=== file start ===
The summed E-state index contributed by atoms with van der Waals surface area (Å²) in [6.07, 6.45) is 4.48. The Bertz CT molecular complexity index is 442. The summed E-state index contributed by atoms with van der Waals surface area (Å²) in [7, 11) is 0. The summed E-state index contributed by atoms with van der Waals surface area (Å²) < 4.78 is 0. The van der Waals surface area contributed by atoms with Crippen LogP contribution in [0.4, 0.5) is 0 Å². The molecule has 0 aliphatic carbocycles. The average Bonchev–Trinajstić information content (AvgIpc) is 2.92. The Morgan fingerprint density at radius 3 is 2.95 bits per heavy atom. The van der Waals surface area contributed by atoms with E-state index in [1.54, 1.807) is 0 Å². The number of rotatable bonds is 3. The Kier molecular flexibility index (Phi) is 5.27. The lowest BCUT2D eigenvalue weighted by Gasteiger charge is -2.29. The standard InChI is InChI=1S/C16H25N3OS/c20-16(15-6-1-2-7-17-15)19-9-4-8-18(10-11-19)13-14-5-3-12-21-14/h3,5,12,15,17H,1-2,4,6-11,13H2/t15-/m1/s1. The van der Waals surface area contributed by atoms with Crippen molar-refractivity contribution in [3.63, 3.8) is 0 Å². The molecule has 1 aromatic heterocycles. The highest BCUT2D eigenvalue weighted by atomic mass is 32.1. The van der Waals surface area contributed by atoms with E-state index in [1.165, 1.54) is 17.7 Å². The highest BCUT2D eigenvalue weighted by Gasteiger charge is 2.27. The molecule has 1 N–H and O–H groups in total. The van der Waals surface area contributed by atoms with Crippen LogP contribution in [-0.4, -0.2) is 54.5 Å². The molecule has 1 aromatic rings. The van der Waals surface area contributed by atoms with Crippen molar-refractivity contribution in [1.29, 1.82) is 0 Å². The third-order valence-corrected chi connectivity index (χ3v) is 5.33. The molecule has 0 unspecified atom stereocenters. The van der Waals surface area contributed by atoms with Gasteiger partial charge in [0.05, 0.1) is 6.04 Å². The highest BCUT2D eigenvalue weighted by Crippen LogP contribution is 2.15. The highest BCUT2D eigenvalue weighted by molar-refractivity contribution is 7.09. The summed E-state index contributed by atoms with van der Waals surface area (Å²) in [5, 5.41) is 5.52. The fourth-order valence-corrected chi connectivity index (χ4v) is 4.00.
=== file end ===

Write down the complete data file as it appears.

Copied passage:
The summed E-state index contributed by atoms with van der Waals surface area (Å²) in [6.07, 6.45) is 4.48. The Bertz CT molecular complexity index is 442. The summed E-state index contributed by atoms with van der Waals surface area (Å²) in [7, 11) is 0. The summed E-state index contributed by atoms with van der Waals surface area (Å²) < 4.78 is 0. The van der Waals surface area contributed by atoms with Crippen LogP contribution in [0.4, 0.5) is 0 Å². The molecule has 0 aliphatic carbocycles. The average Bonchev–Trinajstić information content (AvgIpc) is 2.92. The Morgan fingerprint density at radius 3 is 2.95 bits per heavy atom. The van der Waals surface area contributed by atoms with E-state index in [1.54, 1.807) is 0 Å². The number of rotatable bonds is 3. The Kier molecular flexibility index (Phi) is 5.27. The lowest BCUT2D eigenvalue weighted by Gasteiger charge is -2.29. The standard InChI is InChI=1S/C16H25N3OS/c20-16(15-6-1-2-7-17-15)19-9-4-8-18(10-11-19)13-14-5-3-12-21-14/h3,5,12,15,17H,1-2,4,6-11,13H2/t15-/m1/s1. The van der Waals surface area contributed by atoms with Crippen molar-refractivity contribution in [3.63, 3.8) is 0 Å². The molecule has 1 aromatic heterocycles. The highest BCUT2D eigenvalue weighted by atomic mass is 32.1. The van der Waals surface area contributed by atoms with E-state index in [1.165, 1.54) is 17.7 Å². The highest BCUT2D eigenvalue weighted by Gasteiger charge is 2.27. The molecule has 1 N–H and O–H groups in total. The van der Waals surface area contributed by atoms with Crippen LogP contribution in [-0.4, -0.2) is 54.5 Å². The molecule has 1 aromatic rings. The van der Waals surface area contributed by atoms with Crippen molar-refractivity contribution in [1.29, 1.82) is 0 Å². The third-order valence-corrected chi connectivity index (χ3v) is 5.33. The molecule has 0 unspecified atom stereocenters. The van der Waals surface area contributed by atoms with Gasteiger partial charge in [0.05, 0.1) is 6.04 Å². The highest BCUT2D eigenvalue weighted by Crippen LogP contribution is 2.15. The highest BCUT2D eigenvalue weighted by molar-refractivity contribution is 7.09. The summed E-state index contributed by atoms with van der Waals surface area (Å²) in [5, 5.41) is 5.52. The fourth-order valence-corrected chi connectivity index (χ4v) is 4.00.